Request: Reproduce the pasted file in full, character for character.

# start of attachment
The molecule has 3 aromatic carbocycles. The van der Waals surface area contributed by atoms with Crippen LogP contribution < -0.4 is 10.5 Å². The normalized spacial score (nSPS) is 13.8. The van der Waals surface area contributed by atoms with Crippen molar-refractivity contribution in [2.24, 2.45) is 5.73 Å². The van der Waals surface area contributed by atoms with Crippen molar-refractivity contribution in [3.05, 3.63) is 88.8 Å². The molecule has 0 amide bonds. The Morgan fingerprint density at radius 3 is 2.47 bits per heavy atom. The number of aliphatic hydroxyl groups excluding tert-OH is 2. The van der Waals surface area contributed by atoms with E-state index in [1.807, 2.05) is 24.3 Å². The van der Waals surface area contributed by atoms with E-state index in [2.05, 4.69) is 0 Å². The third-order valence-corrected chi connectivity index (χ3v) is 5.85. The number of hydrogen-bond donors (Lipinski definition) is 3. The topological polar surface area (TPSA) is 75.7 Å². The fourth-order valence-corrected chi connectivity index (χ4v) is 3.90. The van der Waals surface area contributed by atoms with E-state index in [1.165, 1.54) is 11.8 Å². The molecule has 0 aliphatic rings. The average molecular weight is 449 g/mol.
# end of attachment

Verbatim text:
The molecule has 3 aromatic carbocycles. The van der Waals surface area contributed by atoms with Crippen LogP contribution < -0.4 is 10.5 Å². The normalized spacial score (nSPS) is 13.8. The van der Waals surface area contributed by atoms with Crippen molar-refractivity contribution in [2.24, 2.45) is 5.73 Å². The van der Waals surface area contributed by atoms with Crippen molar-refractivity contribution in [3.05, 3.63) is 88.8 Å². The molecule has 0 amide bonds. The Morgan fingerprint density at radius 3 is 2.47 bits per heavy atom. The number of aliphatic hydroxyl groups excluding tert-OH is 2. The van der Waals surface area contributed by atoms with E-state index in [1.807, 2.05) is 24.3 Å². The van der Waals surface area contributed by atoms with E-state index in [2.05, 4.69) is 0 Å². The third-order valence-corrected chi connectivity index (χ3v) is 5.85. The number of hydrogen-bond donors (Lipinski definition) is 3. The topological polar surface area (TPSA) is 75.7 Å². The fourth-order valence-corrected chi connectivity index (χ4v) is 3.90. The van der Waals surface area contributed by atoms with E-state index in [1.165, 1.54) is 11.8 Å². The molecule has 0 aliphatic rings. The average molecular weight is 449 g/mol.